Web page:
A yellowish crystal of bromellite
|Crystal class||Dihexagonal pyramidal (6mm) |
H-M symbol: (6mm)
|Mohs scale hardness||9|
|Diaphaneity||Transparent to translucent|
|Refractive index||1.719, 1.733|
|Melting point||2,570 °C (4,660 °F)|
Bromellite, whose name derives from the Swedish chemist Magnus von Bromell (1670–1731), is a white oxide mineral, found in complex pegmatitic manganese-iron deposits, but is more frequently made synthetically. This is a rare mineral to encounter in its natural state, but it has been made synthetically for over 40 years.
Uses of bromellite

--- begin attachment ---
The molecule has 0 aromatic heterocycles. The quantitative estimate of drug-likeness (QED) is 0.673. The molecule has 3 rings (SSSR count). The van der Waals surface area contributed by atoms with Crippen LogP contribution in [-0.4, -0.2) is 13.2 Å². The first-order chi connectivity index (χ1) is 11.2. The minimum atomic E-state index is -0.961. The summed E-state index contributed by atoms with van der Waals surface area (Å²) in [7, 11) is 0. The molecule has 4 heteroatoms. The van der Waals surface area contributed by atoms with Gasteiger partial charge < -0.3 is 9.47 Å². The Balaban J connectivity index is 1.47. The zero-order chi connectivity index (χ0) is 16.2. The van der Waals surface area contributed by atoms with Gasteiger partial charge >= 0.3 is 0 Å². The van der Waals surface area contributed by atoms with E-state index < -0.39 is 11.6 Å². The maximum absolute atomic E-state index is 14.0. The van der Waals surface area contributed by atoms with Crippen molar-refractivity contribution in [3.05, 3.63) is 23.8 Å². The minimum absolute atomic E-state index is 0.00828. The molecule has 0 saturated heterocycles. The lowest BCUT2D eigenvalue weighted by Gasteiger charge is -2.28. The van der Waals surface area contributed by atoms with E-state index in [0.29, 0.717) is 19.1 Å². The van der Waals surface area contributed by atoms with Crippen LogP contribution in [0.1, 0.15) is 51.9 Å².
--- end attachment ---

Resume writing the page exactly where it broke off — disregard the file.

Bromellite, as a beryllium-containing mineral, has some uses. Industrially, natural specimens have the potential to be an ore of beryllium. It is one of the reagents that can be used in the manufacture of artificial emeralds. As an additive, bromellite confers high mechanical strength and very high thermal conductivity. In nuclear reactors, it is used as a moderator for fast neutrons. Ceramics containing bromellite are used in electronics, as well as crucibles for the melting of uranium and thorium. Bromellite, both natural and synthetic, is also used as a gemstone or as a collector's mineral. As a gemstone bromellite is extremely rare. To date there has been found only one crystal that is large enough to be cut. In 2000 Dunil Palitha Gunasekara of Ratnapura, Sri Lanka purchased a rough colorless 17.77-ct crystal from Ratnapura. He cut it into 15 pieces, of which 3 pieces with 2.80, 1.92 and 0.68 ct were sent to the GIA laboratory for further testing, since he thought them to be johachiodolite at first. These gemstones are the first reported examples of faceted gem-quality bromellite.